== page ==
James Murray: The Sea in the Sky
The vision of electronic music promoted by French imprint VoxxoV Records encompasses ambient music and electro-acoustic compositions. Such a vision is well-served by this latest recording from self-taught British composer James Murray, who has released material since 2004 on a number of labels, including his own Slowcraft Records, and who for his seventh album draws inspiration from the skies above and the oceans below.
The Sea in the Sky finds Murray largely operating in ambient-drone mode, never more so than during the opening piece, “Altitude.” Here and elsewhere, guitar, bass, piano, and electronics are blended into gently surging waves of granular sound for approximately nine minutes on average. Like a humming electrical machine whose engine heats up and cools down in regulated cycles, the long-form meditation likewise evokes the movements of cloud formations and ocean currents. Though melody is downplayed in “Altitude,” it's noticeably present in the powerful “Hollows” in the aching, organ-like theme that repeatedly descends in slow motion alongside a low-pitched drone whose wheeze suggests a harmonium or hurdy gurdy. The activity level heats up during the title track, its agitated surface textures suggesting an extreme degree of turbulence that's countered slightly by the repeated appearance of a faint two-note motif that imposes some small measure of calm upon the material.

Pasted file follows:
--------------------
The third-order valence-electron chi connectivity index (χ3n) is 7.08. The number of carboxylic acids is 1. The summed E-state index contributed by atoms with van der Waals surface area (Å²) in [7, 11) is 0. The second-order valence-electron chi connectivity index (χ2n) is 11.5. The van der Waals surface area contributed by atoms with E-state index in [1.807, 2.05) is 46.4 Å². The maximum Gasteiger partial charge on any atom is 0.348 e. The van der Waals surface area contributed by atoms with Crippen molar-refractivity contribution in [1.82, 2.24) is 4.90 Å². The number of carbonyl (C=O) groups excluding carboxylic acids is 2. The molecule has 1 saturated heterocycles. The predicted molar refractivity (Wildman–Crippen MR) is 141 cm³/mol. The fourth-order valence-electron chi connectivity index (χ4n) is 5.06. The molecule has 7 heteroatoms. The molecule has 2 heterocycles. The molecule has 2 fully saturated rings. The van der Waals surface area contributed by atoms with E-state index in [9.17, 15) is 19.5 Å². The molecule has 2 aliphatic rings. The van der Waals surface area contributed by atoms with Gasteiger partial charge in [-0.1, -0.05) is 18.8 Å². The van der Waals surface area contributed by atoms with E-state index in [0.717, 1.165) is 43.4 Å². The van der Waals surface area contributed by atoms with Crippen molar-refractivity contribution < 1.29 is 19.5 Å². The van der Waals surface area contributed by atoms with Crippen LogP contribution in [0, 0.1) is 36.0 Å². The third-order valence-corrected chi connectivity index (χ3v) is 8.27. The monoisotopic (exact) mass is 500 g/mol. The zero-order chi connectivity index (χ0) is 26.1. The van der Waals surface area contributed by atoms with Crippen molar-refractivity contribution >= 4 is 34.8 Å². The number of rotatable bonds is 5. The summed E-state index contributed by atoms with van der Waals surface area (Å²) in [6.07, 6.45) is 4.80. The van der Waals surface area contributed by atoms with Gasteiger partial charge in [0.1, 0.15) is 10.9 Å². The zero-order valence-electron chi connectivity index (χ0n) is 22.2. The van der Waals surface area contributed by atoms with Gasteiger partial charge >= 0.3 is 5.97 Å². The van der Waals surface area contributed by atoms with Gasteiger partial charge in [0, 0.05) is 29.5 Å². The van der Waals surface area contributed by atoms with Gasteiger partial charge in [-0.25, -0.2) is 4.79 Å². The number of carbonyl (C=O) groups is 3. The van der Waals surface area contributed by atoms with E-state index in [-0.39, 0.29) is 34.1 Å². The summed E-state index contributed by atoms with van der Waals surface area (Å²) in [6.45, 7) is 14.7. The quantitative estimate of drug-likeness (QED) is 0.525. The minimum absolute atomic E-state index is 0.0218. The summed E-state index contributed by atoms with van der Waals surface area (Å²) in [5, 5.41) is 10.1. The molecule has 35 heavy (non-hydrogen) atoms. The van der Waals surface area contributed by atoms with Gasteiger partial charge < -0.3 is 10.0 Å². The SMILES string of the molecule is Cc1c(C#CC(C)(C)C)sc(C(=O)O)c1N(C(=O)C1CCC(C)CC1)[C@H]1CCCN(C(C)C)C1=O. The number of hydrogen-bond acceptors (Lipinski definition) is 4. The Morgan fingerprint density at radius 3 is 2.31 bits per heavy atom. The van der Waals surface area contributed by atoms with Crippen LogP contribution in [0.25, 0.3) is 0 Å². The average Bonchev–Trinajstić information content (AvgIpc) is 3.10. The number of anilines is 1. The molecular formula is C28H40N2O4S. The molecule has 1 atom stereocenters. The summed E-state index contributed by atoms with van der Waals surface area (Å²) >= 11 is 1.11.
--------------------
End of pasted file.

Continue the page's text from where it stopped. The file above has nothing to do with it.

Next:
“Settle” returns us to a state of relative relaxation—a not unwelcome move given the animation of the title track—with soft synth-like utterances punctuating a shimmering electrical array, the effect much like streetlights dimly flickering against night skies accented by occasional lightning strikes. A metallic quality infuses the closing setting, “Then Dissolve,” in such a way that its icy sheets of ambient-drone textures call to mind Eno and Fripp's No Pussyfooting—a subtle homage, perhaps, by Murray? Regardless, there's more to The Sea in the Sky than meets the eye, and, much like his work in general, a deeply focused engagement with the material reveals layers of detail and texture that might escape one's attention otherwise.